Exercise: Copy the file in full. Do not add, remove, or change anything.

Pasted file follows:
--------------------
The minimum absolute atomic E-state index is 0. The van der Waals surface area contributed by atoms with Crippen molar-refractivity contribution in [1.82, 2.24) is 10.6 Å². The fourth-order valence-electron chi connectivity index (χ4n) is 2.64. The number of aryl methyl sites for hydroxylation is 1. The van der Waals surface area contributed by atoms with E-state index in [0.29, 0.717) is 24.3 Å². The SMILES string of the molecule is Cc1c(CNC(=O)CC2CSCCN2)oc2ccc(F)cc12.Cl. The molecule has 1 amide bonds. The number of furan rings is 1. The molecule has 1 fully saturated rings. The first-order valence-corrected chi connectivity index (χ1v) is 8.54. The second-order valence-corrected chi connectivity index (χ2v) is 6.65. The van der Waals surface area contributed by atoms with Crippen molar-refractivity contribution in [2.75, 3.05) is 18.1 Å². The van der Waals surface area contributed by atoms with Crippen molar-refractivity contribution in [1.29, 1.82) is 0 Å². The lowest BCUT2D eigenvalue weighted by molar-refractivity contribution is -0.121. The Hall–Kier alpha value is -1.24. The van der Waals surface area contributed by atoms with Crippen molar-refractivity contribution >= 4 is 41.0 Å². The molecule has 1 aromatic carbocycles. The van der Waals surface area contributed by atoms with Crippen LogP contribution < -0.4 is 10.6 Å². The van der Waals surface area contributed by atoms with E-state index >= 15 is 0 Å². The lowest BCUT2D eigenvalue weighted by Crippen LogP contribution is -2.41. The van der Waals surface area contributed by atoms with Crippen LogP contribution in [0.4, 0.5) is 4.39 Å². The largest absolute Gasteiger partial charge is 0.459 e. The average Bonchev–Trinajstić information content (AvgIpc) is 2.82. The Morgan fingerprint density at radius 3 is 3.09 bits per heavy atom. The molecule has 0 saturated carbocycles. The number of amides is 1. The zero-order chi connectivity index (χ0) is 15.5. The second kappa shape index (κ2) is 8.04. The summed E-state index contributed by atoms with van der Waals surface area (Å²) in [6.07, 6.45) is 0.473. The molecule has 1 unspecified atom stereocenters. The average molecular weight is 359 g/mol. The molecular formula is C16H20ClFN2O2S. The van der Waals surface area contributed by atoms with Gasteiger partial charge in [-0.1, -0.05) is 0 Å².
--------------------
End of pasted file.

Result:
The minimum absolute atomic E-state index is 0. The van der Waals surface area contributed by atoms with Crippen molar-refractivity contribution in [1.82, 2.24) is 10.6 Å². The fourth-order valence-electron chi connectivity index (χ4n) is 2.64. The number of aryl methyl sites for hydroxylation is 1. The van der Waals surface area contributed by atoms with E-state index in [0.29, 0.717) is 24.3 Å². The SMILES string of the molecule is Cc1c(CNC(=O)CC2CSCCN2)oc2ccc(F)cc12.Cl. The molecule has 1 amide bonds. The number of furan rings is 1. The molecule has 1 fully saturated rings. The first-order valence-corrected chi connectivity index (χ1v) is 8.54. The second-order valence-corrected chi connectivity index (χ2v) is 6.65. The van der Waals surface area contributed by atoms with Crippen molar-refractivity contribution in [2.75, 3.05) is 18.1 Å². The van der Waals surface area contributed by atoms with Crippen molar-refractivity contribution in [1.29, 1.82) is 0 Å². The lowest BCUT2D eigenvalue weighted by molar-refractivity contribution is -0.121. The Hall–Kier alpha value is -1.24. The van der Waals surface area contributed by atoms with Crippen molar-refractivity contribution >= 4 is 41.0 Å². The molecule has 1 aromatic carbocycles. The van der Waals surface area contributed by atoms with Crippen LogP contribution < -0.4 is 10.6 Å². The van der Waals surface area contributed by atoms with E-state index >= 15 is 0 Å². The lowest BCUT2D eigenvalue weighted by Crippen LogP contribution is -2.41. The van der Waals surface area contributed by atoms with Crippen LogP contribution in [0.4, 0.5) is 4.39 Å². The largest absolute Gasteiger partial charge is 0.459 e. The average Bonchev–Trinajstić information content (AvgIpc) is 2.82. The Morgan fingerprint density at radius 3 is 3.09 bits per heavy atom. The molecule has 0 saturated carbocycles. The number of amides is 1. The zero-order chi connectivity index (χ0) is 15.5. The second kappa shape index (κ2) is 8.04. The summed E-state index contributed by atoms with van der Waals surface area (Å²) in [6.07, 6.45) is 0.473. The molecule has 1 unspecified atom stereocenters. The average molecular weight is 359 g/mol. The molecular formula is C16H20ClFN2O2S. The van der Waals surface area contributed by atoms with Gasteiger partial charge in [-0.1, -0.05) is 0 Å².